It’s the buzzword of the moment, appearing everywhere from magazines to school classrooms. But what does mindfulness really mean? And when practiced, what benefits can it bring to you and your family?
To debunk some of the myth surrounding mindfulness, we talked to Dr Soph, a clinical psychologist and yoga teacher, whose mission is to spread good quality psychological understanding outside of the therapy room.
What is mindfulness?
Dr Soph starts by saying it’s important to first understand what the definition of mindfulness really is. What many may not realise, is that it’s less about still meditation and clearing the mind, and more about simply ‘paying attention to the present moment, on purpose and non-judgmentally’.
- “All it means is being here in the moment, right now, noticing what is happening without trying to change it. It’s a simple idea that’s hard to do because we’re often stuck in our heads, we’re rarely here in the now”, she explains.
- “Mindfulness isn’t about clearing your mind or having no thoughts, it’s about noticing you’re drifting away but coming back to the present moment”.
Mindfulness for parenting
As Dr Soph states, there’s no manual for being a parent, and yet it’s one of the hardest things you’ll ever have to do. She sees practicing mindfulness as a great way for parents to learn how to be present, to stop with ‘knee-jerk’ responses to their child’s behaviour and to ensure they’re really listening to other members of the household.
- “Being in the moment allows you to act out of choice, not out of autopilot. When you choose how to act, you can sidestep the ‘fight or flight’ response that often comes up when we react to behaviour. With mindfulness, you give yourself the space and kindness to recognise what you or other person needs”.
The benefits of mindfulness for children
Dr Soph explains that introducing mindfulness at a young age gives children an early experience of understanding that their emotions are acceptable and temporary, and recognising the way their emotions come up in physical responses.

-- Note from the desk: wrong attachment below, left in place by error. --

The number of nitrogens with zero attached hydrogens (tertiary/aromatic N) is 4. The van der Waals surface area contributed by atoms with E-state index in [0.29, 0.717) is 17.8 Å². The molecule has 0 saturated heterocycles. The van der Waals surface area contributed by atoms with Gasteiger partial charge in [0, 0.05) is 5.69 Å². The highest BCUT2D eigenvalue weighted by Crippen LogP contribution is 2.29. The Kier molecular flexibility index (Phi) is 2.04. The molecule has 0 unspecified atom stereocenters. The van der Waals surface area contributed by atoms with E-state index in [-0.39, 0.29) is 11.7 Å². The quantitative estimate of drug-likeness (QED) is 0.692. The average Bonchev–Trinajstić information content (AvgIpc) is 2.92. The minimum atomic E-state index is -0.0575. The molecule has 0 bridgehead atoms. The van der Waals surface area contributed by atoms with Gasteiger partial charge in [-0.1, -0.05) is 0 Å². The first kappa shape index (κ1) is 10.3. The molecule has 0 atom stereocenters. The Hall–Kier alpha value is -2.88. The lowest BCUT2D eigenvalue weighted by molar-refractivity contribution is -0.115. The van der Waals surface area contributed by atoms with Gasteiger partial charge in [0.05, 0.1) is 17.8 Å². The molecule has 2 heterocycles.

Studies have also shown that mindfulness can actually change the structure of the brain, by strengthening the areas of the brain that support sustained attention, decision making and learning. “Due to this kids become better able to pay attention, they’re less distractible and have better coping mechanisms. In a school environment, this means they can concentrate, have less anxiety around exams or test situations and perform better overall”, explains Dr Soph. “We’ve also seen that they become more compassionate, and able to maintain better relationships with their peers”.
Where do you start?
Making a conscious effort to bring mindfulness into everyday family activities will see it soon become an instinctive part of your child’s own behaviour.
- “As we know, children are learning constantly by looking to the adults in their environments. Therefore integrating mindfulness into family life comes down to adults modelling it to children. If you’re a caregiver doing mindful meditation, spending time checking in with your body, thoughts and breath, then kids will automatically start doing it, too”, says Dr Soph.
She recommends regularly practicing some simple mindful games that will help your child grasp the concept of mindfulness. “If you practice together when calm, it will be available to you when stressed”.
Mindfulness is purely about being here, right now. It’s about noticing what comes up in your thoughts, but deciding to just stick with what you’re doing.
To introduce this concept to your children, we asked Dr Soph to share some activities that are easy to make a part of your family life. So, keep an eye on the blog next week, where we’ll share these awesome tips with you!
Dr Soph is a registered Clinical Psychologist, Life Coach and Yoga Teacher, who offers one-on-one online therapy and coaching that fits around your lifestyle. She is skilled in many psychological models, including CBT, CFT, ACT, Mindfulness and Narrative Therapy.